The seemingly unending Federal Hill bar wars: Residents vs. liquor interests. Old Baltimore vs. New Baltimore. “NIMBY’s in the city!” “Booze-loving ‘bro’s from the county!”
The Cross Street Market liquor license bill, set for a hearing in Annapolis today, is the latest focus of multiple, heated, years-long debates over the future of the facility and the identity of South Baltimore.
But it also represents something pretty simple: Cold cash.
There’s a lot at stake with HB 1348/SB 1035, the so-called “The 46th District Alcoholic Beverages Act of 2017,” and it goes beyond the makeover for the city-owned market.
• The bill creates a special multi-vendor liquor license for Cross Street Market, sought by Towson-based Caves Valley Partners, which has a highly favorable agreement with the city to upgrade and manage the facility.
UPDATE: An initial draft of the amendment adding Cross Street Market to the bill set a $50,000 annual fee for the license which was to drop down to $10,000 if the developer extinguished the two licenses in the market.
But the version approved unanimously by the Baltimore City delegation after yesterday’s hearing reduces the annual fee to $6,500 and allows the fee to drop to $2,500 a year if the developer is able to extinguish one of the two existing licenses – Nick’s Seafood and Big Jim’s Deli.
• The bill also allows for five new liquor licenses to be issued for a major retail/ and luxury apartment project rising in Locust Point called Anthem House. The project’s developers include the Greenbelt-based Bozzuto Group and Scott Plank’s War Horse LLC.
• It also allows a liquor license to be issued for Port Covington, the massive mixed-use project undertaken by Under Armour CEO Kevin Plank’s private company, Sagamore Development.
For these assorted developers, the legislation is a boon, given that their projects are in a part of South Baltimore where state lawmakers decades ago imposed tight restrictions on new licenses because of the high number of liquor licenses already there.
As a result, businesses hoping to serve alcohol in this booming bar-and-restaurant-oriented part of town have had to pay as much as $100,000-$500,000 to acquire an existing license.
The Brew looked at how much in campaign contributions these projects’ developers gave to key lawmakers who drafted the bill and to other city officials whose support moved the projects and bill forward.
About $77,687 went to the campaign coffers of these elected officials, based on a review of documents on file with the State Board of Elections and other online sources.
Also, at least one of the entities retained high-end lobbying help.
War Horse LLC paid $35,000 in 2016 to the Harris Jones & Malone lobbying firm to promote real estate development and alcohol beverage licensing at Anthem House, according to state Ethics Commission lobbying reports.
Including those lobbying costs, we documented a total of $112,687 in political donations and lobbying paid out by companies involved in the Cross Street Market project or the other projects affected by the bill.
Of that total, Caves Valley entities alone accounted for more than $51,000 in contributions.
The Brew reviewed contributions received by the two 46th District lawmakers who were central to drafting the bill, Sen. Bill Ferguson and Del. Luke Clippinger.
We also looked at contributions to the city council representative in whose district the market is located, Councilman Eric T. Costello, who chaired the Cross Street Market Advisory Committee and spoke publicly about his extensive involvement working with community and other stakeholders on the issue.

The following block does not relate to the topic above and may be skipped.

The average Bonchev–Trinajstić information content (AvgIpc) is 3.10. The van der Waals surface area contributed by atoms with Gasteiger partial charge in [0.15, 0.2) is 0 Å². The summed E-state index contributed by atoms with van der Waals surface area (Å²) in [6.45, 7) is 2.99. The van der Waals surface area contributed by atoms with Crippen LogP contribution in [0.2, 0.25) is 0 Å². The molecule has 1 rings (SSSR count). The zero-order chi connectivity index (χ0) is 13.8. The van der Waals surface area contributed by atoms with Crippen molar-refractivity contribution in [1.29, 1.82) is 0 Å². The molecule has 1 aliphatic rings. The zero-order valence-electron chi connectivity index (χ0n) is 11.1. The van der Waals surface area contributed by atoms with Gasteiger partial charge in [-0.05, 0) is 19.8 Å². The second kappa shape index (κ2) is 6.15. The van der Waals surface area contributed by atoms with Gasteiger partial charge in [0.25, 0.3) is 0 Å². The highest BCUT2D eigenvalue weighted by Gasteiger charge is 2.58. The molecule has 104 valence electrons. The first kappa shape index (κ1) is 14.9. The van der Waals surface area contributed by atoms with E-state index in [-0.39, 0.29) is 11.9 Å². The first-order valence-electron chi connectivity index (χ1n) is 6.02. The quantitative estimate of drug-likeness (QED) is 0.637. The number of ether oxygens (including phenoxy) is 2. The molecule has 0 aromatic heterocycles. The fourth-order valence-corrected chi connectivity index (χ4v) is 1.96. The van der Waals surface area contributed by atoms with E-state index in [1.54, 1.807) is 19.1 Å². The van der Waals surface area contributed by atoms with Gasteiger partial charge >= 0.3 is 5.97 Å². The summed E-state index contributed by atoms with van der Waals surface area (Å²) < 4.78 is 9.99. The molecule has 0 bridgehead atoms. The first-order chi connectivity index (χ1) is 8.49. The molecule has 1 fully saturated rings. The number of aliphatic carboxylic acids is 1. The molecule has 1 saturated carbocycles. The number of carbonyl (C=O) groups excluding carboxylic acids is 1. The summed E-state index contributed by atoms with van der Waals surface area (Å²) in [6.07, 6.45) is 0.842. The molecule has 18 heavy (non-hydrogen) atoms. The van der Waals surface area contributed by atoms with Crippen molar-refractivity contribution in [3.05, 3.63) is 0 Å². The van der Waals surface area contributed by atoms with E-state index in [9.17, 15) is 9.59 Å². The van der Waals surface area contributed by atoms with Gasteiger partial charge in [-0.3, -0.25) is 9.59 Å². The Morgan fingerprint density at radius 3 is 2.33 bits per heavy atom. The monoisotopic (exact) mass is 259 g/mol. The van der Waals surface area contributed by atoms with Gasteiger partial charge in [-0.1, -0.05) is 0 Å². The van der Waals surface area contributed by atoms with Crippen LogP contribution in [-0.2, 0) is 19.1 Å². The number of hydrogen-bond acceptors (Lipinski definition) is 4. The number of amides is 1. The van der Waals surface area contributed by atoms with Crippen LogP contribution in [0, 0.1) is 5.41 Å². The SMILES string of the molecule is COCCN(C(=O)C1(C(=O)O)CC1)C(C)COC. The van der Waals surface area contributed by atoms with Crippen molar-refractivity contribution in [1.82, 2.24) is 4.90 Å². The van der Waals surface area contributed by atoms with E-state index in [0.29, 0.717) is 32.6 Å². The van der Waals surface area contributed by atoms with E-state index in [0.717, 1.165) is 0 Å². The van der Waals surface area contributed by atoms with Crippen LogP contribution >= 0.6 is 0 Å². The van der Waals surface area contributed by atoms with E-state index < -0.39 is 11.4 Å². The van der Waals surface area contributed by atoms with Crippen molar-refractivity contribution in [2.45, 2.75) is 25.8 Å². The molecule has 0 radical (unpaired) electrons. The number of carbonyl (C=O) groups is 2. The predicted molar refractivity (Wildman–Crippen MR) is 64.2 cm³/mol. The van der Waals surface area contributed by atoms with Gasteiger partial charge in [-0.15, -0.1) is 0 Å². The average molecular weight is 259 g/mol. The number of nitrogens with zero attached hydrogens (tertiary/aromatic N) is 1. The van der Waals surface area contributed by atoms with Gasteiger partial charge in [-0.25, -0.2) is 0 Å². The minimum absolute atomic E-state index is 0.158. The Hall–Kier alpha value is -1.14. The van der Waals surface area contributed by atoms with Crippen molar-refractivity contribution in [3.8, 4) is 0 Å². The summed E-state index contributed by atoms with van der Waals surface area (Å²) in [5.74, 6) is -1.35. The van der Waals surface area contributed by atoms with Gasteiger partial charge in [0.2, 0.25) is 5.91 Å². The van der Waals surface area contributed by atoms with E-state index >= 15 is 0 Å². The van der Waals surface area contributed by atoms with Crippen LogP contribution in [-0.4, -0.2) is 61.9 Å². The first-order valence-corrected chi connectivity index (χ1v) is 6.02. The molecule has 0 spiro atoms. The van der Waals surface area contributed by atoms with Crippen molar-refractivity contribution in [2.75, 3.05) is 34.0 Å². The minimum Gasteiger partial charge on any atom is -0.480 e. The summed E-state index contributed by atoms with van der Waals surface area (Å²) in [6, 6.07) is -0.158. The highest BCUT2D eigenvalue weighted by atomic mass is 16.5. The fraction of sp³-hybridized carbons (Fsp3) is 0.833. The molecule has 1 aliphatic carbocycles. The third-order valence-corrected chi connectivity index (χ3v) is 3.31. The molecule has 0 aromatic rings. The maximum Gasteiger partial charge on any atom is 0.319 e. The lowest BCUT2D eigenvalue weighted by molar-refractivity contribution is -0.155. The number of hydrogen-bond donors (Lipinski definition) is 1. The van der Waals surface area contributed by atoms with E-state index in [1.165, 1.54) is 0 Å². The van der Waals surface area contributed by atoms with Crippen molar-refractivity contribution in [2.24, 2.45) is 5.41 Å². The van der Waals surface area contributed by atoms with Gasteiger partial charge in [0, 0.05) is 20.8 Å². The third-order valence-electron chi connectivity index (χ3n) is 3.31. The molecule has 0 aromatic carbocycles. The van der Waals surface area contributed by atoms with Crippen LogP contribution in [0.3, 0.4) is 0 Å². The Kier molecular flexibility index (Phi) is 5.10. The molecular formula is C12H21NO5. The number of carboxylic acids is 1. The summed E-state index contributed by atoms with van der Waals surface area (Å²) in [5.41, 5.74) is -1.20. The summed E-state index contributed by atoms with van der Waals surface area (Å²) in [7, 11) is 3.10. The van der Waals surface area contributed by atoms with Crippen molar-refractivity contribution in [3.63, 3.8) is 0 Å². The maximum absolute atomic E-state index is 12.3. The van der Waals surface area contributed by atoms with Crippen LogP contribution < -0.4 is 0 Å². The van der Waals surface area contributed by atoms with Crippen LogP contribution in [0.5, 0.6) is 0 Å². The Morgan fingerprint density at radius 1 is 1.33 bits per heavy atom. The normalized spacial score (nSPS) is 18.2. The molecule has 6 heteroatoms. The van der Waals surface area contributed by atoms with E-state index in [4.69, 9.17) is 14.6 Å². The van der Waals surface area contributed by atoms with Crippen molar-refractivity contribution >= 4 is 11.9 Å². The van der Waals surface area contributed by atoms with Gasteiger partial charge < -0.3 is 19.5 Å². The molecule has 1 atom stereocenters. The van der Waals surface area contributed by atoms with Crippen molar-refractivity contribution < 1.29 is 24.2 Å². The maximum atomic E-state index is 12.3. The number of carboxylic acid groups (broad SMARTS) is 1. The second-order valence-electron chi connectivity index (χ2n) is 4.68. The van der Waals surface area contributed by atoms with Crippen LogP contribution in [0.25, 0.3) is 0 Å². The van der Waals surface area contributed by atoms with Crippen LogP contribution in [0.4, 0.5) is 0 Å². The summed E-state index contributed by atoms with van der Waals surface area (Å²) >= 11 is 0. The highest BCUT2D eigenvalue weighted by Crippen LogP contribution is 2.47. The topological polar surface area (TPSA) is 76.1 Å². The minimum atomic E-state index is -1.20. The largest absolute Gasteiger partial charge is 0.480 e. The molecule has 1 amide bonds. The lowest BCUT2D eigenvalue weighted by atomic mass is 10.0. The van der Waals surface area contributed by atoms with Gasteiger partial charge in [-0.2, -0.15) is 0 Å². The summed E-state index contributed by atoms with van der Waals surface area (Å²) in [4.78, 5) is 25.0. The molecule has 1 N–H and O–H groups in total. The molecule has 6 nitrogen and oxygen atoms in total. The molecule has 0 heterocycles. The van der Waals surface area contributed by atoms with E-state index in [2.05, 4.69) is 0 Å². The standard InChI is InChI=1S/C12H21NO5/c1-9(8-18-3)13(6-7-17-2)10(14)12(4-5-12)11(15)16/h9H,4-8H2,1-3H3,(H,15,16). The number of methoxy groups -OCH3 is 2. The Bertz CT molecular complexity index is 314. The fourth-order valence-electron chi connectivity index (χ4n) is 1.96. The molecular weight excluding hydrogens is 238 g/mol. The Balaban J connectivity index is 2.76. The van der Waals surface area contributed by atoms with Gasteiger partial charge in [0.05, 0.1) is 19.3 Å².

Another key player in Caves Valley’s bid to run the market was Stephanie Rawlings-Blake who, as mayor, controlled the Board of Estimates.
One month before she left office, the spending board approved a management agreement that gave a Caves Valley entity power to renovate and manage the market with favorable terms: 50-50 profit-sharing and the $10,000-per-month rent locked in for 50 years.
Since then, Mayor Catherine Pugh – amid controversy over the treatment of the current merchants, fears the license might exacerbate the neighborhood’s bar problems and the wisdom of a lease some called “a sweetheart deal” – stayed largely quiet.
The Brew documented that:
• “Citizens for Bill Ferguson” received a total of $17,500 from 2013 to 2017, with $9,500 coming from Caves Valley Partners and affiliates, $4,500 coming Bozzuto and subsidiaries, and $3,500 coming from War Horse.
• “Friends of Luke Clippinger” received $2,750 from Caves Valley and associated entities during those same years.
• “Eric Costello for Baltimore” received a total of $10,000 from 2014-2016, with $7,000 coming from Caves Valley and its subsidiaries, $2,000 from Bozzuto-related LLCs, and $1,000 from Scott Plank/War Horse.
• “The Committee to Elect Catherine E. Pugh” received a total of $33,437 nearly all of it in 2016. Of that: $18,000 from Caves Valley entities or principals, $14,437 from Bozzuto Group principals or entities, and $1,000 from War Horse.
• “Stephanie Rawlings-Blake for Baltimore” received $14,000 from Caves Valley and affiliates, mostly in 2013 and 2014 when Caves Valley’s Stadium Square Project and Horseshoe Casino Baltimore were moving forward. (Caves Valley has a minority stake in the casino.)
• Lisa Harris Jones and Sean Malone were paid $35,000 ($17,500 each) to represent War Horse between July 26, 2016 and October 31, 2016, the end of the reporting period.
Their lobbying involved “matters related to real estate development and alcohol beverage licensing,” according to documents on file with the Maryland Ethics Commission.
Part of the lobbying paperwork filed by Jones and Malone included a reference to Tisha Edwards, currently Mayor Pugh’s chief of staff, who was a senior official at War Horse and an affiliated charity prior to her City Hall appointment in December.
– Mark Reutter contributed to this story.